DALLAS — Teachers and staff at Lyle and Oakdale Heights elementary schools asked the Dallas School Board for more help dealing with student behavior problems.
Teachers and specialists from both schools made an emotional plea at the board’s June 11 meeting, saying there’s an increasing amount of “extreme behavior” occurring, resulting in classes being interrupted and even cleared, as well as injuries to staff members.
Lyle second-grade teacher Stephanie Hofferber said that last year, employees filed a grievance to get more help for extreme behavior. The district and staff came to an agreement to hire someone to work full time in the school’s Education Resource Center; a special education program, have a full-time mental health therapist in the building; and access to the district psychologist.
“By September of this year, it was very obvious that that wasn’t enough,” Hofferber said. “That wasn’t going to work. We had more extreme behaviors come in in kindergarten, and those three people couldn’t handle it all. We asked for help all year long and feel that we did not receive sufficient support.”
Of the major incident referrals issued at Lyle, 40 percent of them were in kindergarten classrooms.
Jessica Dehm, the district’s special education program specialist, said “extreme behavior” includes “hitting, kicking, cursing, biting, throwing items, running in the parking lot, running and hiding in the school or outside, flipping chairs, flipping tables, screaming, yelling, destroying their work and self-harm.”
Through tears at times, Dehm described situations in which children as young as 7 were in such distress they tried to hurt themselves, and how helping those students has become nearly a daily struggle.
Dehm spent the last few months at Oakdale after the school’s special education Structured Learning Program classroom teacher resigned. She said more mental health or Department of Human Services assistance is needed. She said calls to DHS now go to Marion County instead of Polk County, where the case workers knew the community better.
“We can deal with the yelling, screaming and biting, throwing the table over, but when the mental health piece comes in, we can’t do anything,” she said. “The resources that we always thought were there are not there, and we don’t know how to get to them. We literally get the run-around.”
Superintendent Michelle Johnstone said budget limitations prevent hiring more help, but each school is reconfiguring its current staff to help with behavior issues.
“We are locked in by budget,” Johnstone said. “That’s why we are trying to get creative.”
Oakdale Principal Todd Baughman said instead of replacing a teacher who resigned, the school will hire two behavior specialists to work with kids. That will leave the school with 15 teachers and less-than-ideal class sizes, he said.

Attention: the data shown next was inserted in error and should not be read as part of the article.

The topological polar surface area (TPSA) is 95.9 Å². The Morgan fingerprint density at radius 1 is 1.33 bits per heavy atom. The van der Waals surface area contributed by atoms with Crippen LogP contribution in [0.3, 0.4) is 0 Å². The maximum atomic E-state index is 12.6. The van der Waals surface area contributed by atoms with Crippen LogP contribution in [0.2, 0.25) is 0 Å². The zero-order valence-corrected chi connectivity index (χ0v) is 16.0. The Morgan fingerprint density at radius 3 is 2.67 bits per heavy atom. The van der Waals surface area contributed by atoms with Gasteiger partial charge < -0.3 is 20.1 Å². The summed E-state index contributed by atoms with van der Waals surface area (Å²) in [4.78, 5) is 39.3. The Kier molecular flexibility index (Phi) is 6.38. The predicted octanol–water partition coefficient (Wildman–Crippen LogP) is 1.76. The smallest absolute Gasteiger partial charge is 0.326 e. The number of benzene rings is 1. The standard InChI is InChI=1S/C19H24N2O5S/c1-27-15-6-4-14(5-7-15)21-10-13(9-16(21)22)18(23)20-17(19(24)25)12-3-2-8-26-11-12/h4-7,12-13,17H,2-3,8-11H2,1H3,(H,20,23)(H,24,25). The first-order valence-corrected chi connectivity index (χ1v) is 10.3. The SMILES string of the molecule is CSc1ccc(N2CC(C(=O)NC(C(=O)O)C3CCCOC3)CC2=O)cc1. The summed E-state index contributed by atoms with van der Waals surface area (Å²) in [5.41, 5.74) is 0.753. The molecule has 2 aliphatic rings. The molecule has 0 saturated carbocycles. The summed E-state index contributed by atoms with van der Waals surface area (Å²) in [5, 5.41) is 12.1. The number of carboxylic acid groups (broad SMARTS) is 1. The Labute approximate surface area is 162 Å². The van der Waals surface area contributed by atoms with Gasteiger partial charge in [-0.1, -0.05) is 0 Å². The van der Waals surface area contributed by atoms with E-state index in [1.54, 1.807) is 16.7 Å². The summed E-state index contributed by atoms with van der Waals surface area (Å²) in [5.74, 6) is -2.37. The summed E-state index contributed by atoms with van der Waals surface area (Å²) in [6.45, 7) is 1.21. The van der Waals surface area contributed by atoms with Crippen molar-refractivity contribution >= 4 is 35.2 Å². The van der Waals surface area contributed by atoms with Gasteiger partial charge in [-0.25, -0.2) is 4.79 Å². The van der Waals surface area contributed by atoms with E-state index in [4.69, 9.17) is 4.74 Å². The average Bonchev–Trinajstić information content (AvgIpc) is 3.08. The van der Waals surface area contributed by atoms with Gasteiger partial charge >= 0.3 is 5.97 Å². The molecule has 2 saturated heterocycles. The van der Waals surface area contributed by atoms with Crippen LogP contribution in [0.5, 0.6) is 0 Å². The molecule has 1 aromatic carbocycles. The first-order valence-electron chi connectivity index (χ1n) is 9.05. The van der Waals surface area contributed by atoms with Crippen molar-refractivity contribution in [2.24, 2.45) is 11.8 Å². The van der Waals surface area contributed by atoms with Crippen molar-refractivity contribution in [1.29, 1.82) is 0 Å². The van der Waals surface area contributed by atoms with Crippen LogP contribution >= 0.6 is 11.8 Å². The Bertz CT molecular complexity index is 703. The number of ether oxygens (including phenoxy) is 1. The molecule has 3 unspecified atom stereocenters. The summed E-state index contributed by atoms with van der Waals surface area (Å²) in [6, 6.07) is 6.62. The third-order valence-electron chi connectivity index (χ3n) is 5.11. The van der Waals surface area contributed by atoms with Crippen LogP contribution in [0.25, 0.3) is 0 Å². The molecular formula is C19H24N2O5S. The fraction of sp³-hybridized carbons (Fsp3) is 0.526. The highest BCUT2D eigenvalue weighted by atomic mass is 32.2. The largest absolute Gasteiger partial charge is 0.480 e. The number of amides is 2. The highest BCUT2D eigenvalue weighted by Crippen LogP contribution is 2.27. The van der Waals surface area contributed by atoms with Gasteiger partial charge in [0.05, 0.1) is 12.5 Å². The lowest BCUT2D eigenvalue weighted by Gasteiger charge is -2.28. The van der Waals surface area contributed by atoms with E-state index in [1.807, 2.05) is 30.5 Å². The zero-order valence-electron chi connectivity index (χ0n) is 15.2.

“The payoff is that we get schoolwide behavior support,” Baughman said.
He said in the past six years, he has seen the situation get worse.
“The current point, my view on that, looking at our current budget situation and staffing at Oakdale, is that we have to do something differently for behavior,” he said. “It’s really at a level where it’s not even a choice.”
At Lyle, Principal Amber Eaton said the school will keep its current 17 teachers, increase physical education time and move all the teaching responsibilities of the school counselors to classroom teachers, so they can spend more time with students and parents.
Oakdale will also increase PE time and eliminate teaching responsibilities for counselors.
Autymn Galbraith, the district’s special education director, said part of the rise in challenging behavior is due to the success of services provided at Polk County’s Academy Building, which includes behavioral health and the Dallas Resource Center. She said people in Marion County might have to wait five months to get an appointment.
“We work much quicker than that, so we are getting an influx of folks moving in for the support, but it’s also putting a huge strain on the schools,” she said.
Another difficulty is the increase of parents who aren’t seeking early intervention assistance through the Willamette Education Service District. Those students start in the district as kindergarteners needing extra attention, and their parents need help finding counselors and doctors.
“When we have kinders who are coming in that need a lot of support who are through early intervention, we can rely on the ESD and we have meetings,” she said. “We’ve never been responsible for the parent education like we are now.”
Board Chairman Mike Bollman said he wants to find ways to help.
“We have to come up with a solution,” he said. “Obviously with our budget scenario right now, it’s extreme. Still, there has to be some sort of solution to meet part way or beyond.”
Board member Matt Posey asked Dehm and others if they would be willing to testify before state legislators.
Johnstone added that Dallas schools aren’t alone in feeling the pressure.
“Legislators are hearing the same consistent stories across our entire state, and they are just like ours,” she said. “I’m hoping it’s finally starting to sink in a little bit.”
Johnstone and Dehm said the district would like to set up meetings with school staff, law enforcement, and a DHS caseworker to help those students needing the most support. Johnstone said it would be modeled after Polk County’s service integration teams, which includes social services and community groups that pool resources to help families in need.
“The thing that we would really like to bring in something similar to (service integration) where a DHS case worker could be there, and they could listen,” Dehm said. “We have data, every 10 to 15 minutes we have data on our kids. We just need someone to listen and take us seriously and tell what resources are available.”